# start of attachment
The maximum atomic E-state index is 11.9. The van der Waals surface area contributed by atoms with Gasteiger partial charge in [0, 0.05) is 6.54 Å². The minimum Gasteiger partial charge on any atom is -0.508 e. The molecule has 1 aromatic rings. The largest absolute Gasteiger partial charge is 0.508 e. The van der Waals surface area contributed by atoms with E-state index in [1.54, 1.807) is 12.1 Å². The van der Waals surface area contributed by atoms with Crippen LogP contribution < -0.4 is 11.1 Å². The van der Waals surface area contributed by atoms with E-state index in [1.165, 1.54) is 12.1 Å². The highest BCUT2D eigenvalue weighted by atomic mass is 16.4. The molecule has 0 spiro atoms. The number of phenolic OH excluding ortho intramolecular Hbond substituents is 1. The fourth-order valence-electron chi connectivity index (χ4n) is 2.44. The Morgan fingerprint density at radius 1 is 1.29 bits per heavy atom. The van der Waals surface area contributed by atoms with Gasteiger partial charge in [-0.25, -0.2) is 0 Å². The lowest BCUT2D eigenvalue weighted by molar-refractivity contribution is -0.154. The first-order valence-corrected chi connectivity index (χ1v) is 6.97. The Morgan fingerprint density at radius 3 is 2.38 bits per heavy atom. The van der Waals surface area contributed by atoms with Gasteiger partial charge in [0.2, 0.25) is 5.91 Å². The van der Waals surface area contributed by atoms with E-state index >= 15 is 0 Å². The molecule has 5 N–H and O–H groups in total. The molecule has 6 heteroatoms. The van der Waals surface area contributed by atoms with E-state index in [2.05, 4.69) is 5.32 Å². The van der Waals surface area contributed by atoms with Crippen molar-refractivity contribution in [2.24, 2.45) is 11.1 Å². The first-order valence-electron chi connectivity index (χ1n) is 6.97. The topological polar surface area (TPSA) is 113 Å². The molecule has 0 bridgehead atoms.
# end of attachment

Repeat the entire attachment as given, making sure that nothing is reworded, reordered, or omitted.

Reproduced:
The maximum atomic E-state index is 11.9. The van der Waals surface area contributed by atoms with Gasteiger partial charge in [0, 0.05) is 6.54 Å². The minimum Gasteiger partial charge on any atom is -0.508 e. The molecule has 1 aromatic rings. The largest absolute Gasteiger partial charge is 0.508 e. The van der Waals surface area contributed by atoms with E-state index in [1.54, 1.807) is 12.1 Å². The van der Waals surface area contributed by atoms with Crippen LogP contribution < -0.4 is 11.1 Å². The van der Waals surface area contributed by atoms with E-state index in [1.165, 1.54) is 12.1 Å². The highest BCUT2D eigenvalue weighted by atomic mass is 16.4. The molecule has 0 spiro atoms. The number of phenolic OH excluding ortho intramolecular Hbond substituents is 1. The fourth-order valence-electron chi connectivity index (χ4n) is 2.44. The Morgan fingerprint density at radius 1 is 1.29 bits per heavy atom. The van der Waals surface area contributed by atoms with Gasteiger partial charge in [-0.25, -0.2) is 0 Å². The lowest BCUT2D eigenvalue weighted by molar-refractivity contribution is -0.154. The first-order valence-corrected chi connectivity index (χ1v) is 6.97. The Morgan fingerprint density at radius 3 is 2.38 bits per heavy atom. The van der Waals surface area contributed by atoms with Gasteiger partial charge in [0.2, 0.25) is 5.91 Å². The van der Waals surface area contributed by atoms with E-state index >= 15 is 0 Å². The molecule has 5 N–H and O–H groups in total. The molecule has 6 heteroatoms. The van der Waals surface area contributed by atoms with E-state index in [2.05, 4.69) is 5.32 Å². The van der Waals surface area contributed by atoms with Crippen molar-refractivity contribution in [2.24, 2.45) is 11.1 Å². The first-order valence-electron chi connectivity index (χ1n) is 6.97. The topological polar surface area (TPSA) is 113 Å². The molecule has 0 bridgehead atoms.